Sri Lankan Cuisine

Sri Lanka is a tiny island in the Indian Ocean off of India. Officially called “Democratic Socialist Republic of Sri Lanka” which was known as “Ceylon” until 1972.  A diverse and multicultural country, the main staple food is rice that is consumed by all ethnic groups. The main ethnic groups of Sri Lanka are Singhalese, Tamils, and Muslims. Even though the food is same among all ethnic groups, there are minor variations between them in the preparation methods and the spices used to prepare the dishes.

This website mainly focuses on Jaffna Tamil recipes and to some extent other recipes. Jaffna (Yaalpanam) is a town located in the northern part of Sri Lanka which consists mainly of the ethnic group “Tamils”.  The name “Yaalpanam” is derived from  “Yaal” (means Harp) and “Panam” (means town) which means land of the Harp Player.  Jaffna, which is dotted with beautiful Palmyrah trees, coconut trees farm lands, and surrounded by pristine beaches is the home of traditional Tamil cuisine.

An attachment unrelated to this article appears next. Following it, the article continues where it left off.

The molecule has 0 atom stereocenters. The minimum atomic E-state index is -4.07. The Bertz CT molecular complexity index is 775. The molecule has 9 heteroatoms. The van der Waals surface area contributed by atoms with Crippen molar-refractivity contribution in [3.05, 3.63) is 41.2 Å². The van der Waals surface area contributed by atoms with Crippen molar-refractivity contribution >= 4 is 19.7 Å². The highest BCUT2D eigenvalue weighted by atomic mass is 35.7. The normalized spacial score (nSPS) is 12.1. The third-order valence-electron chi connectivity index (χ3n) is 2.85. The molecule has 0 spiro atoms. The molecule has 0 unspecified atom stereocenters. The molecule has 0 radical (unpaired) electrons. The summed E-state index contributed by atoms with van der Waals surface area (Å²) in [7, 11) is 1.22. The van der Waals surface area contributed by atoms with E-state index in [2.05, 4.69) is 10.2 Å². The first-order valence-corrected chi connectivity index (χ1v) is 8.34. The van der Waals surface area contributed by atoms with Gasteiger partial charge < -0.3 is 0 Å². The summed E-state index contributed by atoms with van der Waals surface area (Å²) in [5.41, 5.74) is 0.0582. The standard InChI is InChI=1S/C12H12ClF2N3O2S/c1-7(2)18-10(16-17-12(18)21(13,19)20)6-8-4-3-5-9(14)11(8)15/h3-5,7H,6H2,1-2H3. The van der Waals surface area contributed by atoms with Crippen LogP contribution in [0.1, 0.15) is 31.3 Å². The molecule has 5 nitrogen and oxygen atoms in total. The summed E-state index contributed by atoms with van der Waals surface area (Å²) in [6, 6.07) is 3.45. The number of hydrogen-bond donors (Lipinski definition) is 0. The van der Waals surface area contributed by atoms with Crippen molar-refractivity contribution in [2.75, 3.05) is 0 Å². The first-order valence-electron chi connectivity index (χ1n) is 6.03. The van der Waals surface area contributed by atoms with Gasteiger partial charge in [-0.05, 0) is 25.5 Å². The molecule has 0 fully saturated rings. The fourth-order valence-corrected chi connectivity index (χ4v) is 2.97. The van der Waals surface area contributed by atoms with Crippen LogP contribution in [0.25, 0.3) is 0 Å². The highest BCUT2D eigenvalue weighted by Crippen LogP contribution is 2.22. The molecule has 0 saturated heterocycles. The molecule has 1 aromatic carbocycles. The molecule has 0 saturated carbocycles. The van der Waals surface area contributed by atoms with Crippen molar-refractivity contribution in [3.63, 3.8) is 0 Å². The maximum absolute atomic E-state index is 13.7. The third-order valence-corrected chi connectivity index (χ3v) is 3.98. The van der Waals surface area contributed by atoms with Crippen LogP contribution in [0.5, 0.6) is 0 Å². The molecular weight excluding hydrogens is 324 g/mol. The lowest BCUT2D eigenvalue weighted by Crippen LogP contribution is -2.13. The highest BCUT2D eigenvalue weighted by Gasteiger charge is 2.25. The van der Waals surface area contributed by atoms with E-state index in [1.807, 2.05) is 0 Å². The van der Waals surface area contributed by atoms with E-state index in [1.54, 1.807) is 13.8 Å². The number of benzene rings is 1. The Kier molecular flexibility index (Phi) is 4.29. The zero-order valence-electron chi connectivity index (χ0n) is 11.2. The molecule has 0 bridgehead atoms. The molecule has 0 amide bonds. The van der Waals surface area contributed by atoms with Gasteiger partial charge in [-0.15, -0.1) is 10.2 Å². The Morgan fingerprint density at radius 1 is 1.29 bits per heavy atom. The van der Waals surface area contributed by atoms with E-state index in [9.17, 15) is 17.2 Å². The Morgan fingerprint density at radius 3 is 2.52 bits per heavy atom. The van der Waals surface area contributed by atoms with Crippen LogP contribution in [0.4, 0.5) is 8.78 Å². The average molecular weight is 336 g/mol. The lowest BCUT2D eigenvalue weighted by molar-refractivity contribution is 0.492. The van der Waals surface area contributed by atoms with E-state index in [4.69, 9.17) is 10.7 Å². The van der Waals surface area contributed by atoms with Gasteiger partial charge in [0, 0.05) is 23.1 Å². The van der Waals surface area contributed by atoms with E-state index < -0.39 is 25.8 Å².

Tamil cuisine mainly consists of steamed rice accompanied by spicy curries.  Rice and curries are consumed for lunch, dinner and at special occasions.  Break-fast and dinner mainly consists of food prepared from rice flour or wheat flour.  For example Pittu and Idiyappam (called string hoppers in English) are the most common food eaten for break-fast and dinner.  These dishes are also accompanied by spicy curries.  Dosa, idly, chapathis and uppuma are also eaten for break-fast and dinner occasionally.

Normally Pittu is accompanied by coconut sambol, seeni sambol, and different kind of gravies (tomato gravy, eggplant gravy, fenugreek gravy etc), vegetable, mutton, chicken, and fish curries.  Idiyappam is also accompanied by the above side dishes.  But one important side dish used with Idiyappam is called Sothi made from boiling different vegetables in coconut milk.  Dosa and idly are normally served with coconut chutney and sambar.